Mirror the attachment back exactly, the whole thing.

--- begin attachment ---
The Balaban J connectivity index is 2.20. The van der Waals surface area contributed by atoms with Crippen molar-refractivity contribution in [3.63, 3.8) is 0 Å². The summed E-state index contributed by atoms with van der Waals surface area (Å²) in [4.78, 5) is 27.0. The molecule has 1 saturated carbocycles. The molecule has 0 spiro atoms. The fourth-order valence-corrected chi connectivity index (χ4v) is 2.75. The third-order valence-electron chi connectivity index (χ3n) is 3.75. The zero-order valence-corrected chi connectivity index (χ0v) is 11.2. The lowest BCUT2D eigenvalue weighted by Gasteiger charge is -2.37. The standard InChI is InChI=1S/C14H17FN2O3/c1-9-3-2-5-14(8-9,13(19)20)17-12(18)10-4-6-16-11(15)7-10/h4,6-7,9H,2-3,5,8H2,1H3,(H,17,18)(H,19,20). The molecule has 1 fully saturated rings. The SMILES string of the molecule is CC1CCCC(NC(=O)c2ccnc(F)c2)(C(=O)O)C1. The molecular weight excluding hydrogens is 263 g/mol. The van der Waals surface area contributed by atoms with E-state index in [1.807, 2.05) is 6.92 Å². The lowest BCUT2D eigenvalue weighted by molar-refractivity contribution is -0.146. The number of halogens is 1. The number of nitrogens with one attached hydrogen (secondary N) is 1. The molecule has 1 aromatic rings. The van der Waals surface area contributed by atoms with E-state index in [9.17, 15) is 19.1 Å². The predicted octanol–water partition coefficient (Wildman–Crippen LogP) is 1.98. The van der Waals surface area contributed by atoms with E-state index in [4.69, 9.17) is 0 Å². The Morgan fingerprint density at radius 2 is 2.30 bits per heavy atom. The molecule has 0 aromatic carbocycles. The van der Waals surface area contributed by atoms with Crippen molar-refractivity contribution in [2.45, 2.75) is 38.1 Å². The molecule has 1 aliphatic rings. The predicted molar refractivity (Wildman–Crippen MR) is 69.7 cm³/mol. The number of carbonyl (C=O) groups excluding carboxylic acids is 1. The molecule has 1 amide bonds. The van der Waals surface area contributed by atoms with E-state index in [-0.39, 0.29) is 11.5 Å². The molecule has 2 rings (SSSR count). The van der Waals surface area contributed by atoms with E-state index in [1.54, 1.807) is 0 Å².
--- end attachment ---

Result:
The Balaban J connectivity index is 2.20. The van der Waals surface area contributed by atoms with Crippen molar-refractivity contribution in [3.63, 3.8) is 0 Å². The summed E-state index contributed by atoms with van der Waals surface area (Å²) in [4.78, 5) is 27.0. The molecule has 1 saturated carbocycles. The molecule has 0 spiro atoms. The fourth-order valence-corrected chi connectivity index (χ4v) is 2.75. The third-order valence-electron chi connectivity index (χ3n) is 3.75. The zero-order valence-corrected chi connectivity index (χ0v) is 11.2. The lowest BCUT2D eigenvalue weighted by Gasteiger charge is -2.37. The standard InChI is InChI=1S/C14H17FN2O3/c1-9-3-2-5-14(8-9,13(19)20)17-12(18)10-4-6-16-11(15)7-10/h4,6-7,9H,2-3,5,8H2,1H3,(H,17,18)(H,19,20). The molecule has 1 fully saturated rings. The SMILES string of the molecule is CC1CCCC(NC(=O)c2ccnc(F)c2)(C(=O)O)C1. The molecular weight excluding hydrogens is 263 g/mol. The van der Waals surface area contributed by atoms with E-state index in [1.807, 2.05) is 6.92 Å². The lowest BCUT2D eigenvalue weighted by molar-refractivity contribution is -0.146. The number of halogens is 1. The number of nitrogens with one attached hydrogen (secondary N) is 1. The molecule has 1 aromatic rings. The van der Waals surface area contributed by atoms with E-state index in [9.17, 15) is 19.1 Å². The predicted octanol–water partition coefficient (Wildman–Crippen LogP) is 1.98. The van der Waals surface area contributed by atoms with E-state index in [4.69, 9.17) is 0 Å². The Morgan fingerprint density at radius 2 is 2.30 bits per heavy atom. The molecule has 0 aromatic carbocycles. The van der Waals surface area contributed by atoms with Crippen molar-refractivity contribution in [2.45, 2.75) is 38.1 Å². The molecule has 1 aliphatic rings. The predicted molar refractivity (Wildman–Crippen MR) is 69.7 cm³/mol. The number of carbonyl (C=O) groups excluding carboxylic acids is 1. The molecule has 1 amide bonds. The van der Waals surface area contributed by atoms with E-state index in [-0.39, 0.29) is 11.5 Å². The molecule has 2 rings (SSSR count). The van der Waals surface area contributed by atoms with E-state index in [1.54, 1.807) is 0 Å².